The above-ground tombs in New Orleans are quite impressive (I live in a semirural area nearby), many with intricately carved statues. I have seen Marie Laveau’s gravesite (voodoo priestess of the 1800s) with handwritten messages and offerings left around it by visitors; rather spooky. I have also seen quite a few of the older graves that have small photos of the departed in frames attached to the headstones. Very interesting to see the clothing and hairstyles of the different bygone eras depicted in those photos.

    Interesting topic, Becca!
    Cheryl
    Pearl River, LA

    • Thanks for sharing Cheryl. I too have been to Arlington National Cemetery. Very impressive reminder of the sacrifices the military and their families make.
      I have always wanted to see the above ground burial sites of New Orleans. I have heard of the Voodoo priestess grave and the messages and offerings left to her. What made it spooky for you seeing it? Was it a vibe? Or something else? I am just curious. Sometimes I get funny feelings walking by some parts of cemeteries and others I can walk through all day no problem.

    • Yes, a lot of the Jewish cemeteries have something similar to a “locket” with a picture in it that you can open. I saw something on TV the other day about smart phones being used to “scan” an info box on the gravestone and you can view info about the person online. Technology. What’ll they think of next?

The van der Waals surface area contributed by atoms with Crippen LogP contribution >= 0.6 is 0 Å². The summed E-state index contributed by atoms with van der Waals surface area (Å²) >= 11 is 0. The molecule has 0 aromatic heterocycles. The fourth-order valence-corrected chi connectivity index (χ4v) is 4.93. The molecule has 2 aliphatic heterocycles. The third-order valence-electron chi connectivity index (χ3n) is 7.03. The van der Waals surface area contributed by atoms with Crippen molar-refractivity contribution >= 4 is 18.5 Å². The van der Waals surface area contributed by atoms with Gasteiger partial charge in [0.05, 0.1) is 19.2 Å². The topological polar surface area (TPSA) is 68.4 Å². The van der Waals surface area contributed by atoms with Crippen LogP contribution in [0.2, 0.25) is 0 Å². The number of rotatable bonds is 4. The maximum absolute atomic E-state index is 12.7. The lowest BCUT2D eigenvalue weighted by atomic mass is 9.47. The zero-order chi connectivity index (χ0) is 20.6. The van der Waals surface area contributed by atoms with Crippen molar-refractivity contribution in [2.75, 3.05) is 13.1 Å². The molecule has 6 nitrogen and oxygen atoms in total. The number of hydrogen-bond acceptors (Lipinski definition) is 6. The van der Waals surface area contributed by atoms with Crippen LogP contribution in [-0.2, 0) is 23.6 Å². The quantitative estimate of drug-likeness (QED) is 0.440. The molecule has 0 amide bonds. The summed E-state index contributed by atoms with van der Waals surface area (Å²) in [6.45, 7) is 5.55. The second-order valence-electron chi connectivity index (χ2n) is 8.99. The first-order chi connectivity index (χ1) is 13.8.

• Wow there is a lot of customs I was unaware of but find very interesting. I leave a crystal on my Dad’s grave when I visit as no one steals the crystal. My family and I have had flowers stolen that we have left on his grave. I try to find crystals with meaning to what I feel or what I am remembering like an amethyst for love or a rose quartz.
        I imagine technology at the gravesite will help a lot especially with genealogy.

  2. Yes! My daughter and I love to explore cemeteries! When we visit back East we look for the Revolutionary War graves, it’s hard to believe that we can still find them. There are some fascinating places in the Pittsburg, PA and Alexandria, VA area. Here in Colorado we usually only go back as far as the mid to late 1800’s. In Grand Lake, Co there is a beautiful cemetery with many interesting stones. The saddest one there is of a young mother, and it is decorated by her children. I cried when I read it. One that makes me smile has skis incorporated into the memorial stone! There is so much history and emotion in these places.

    • Thank you for sharing. I’m happy to find out that others explore cemeteries too. Where I grew up in New England there were a lot of cemeteries from the Revolutionary War and some from before the war. Where I live now on the eastern shore of Maryland I often pass little family cemeteries that are under huge trees or off on the corner of land.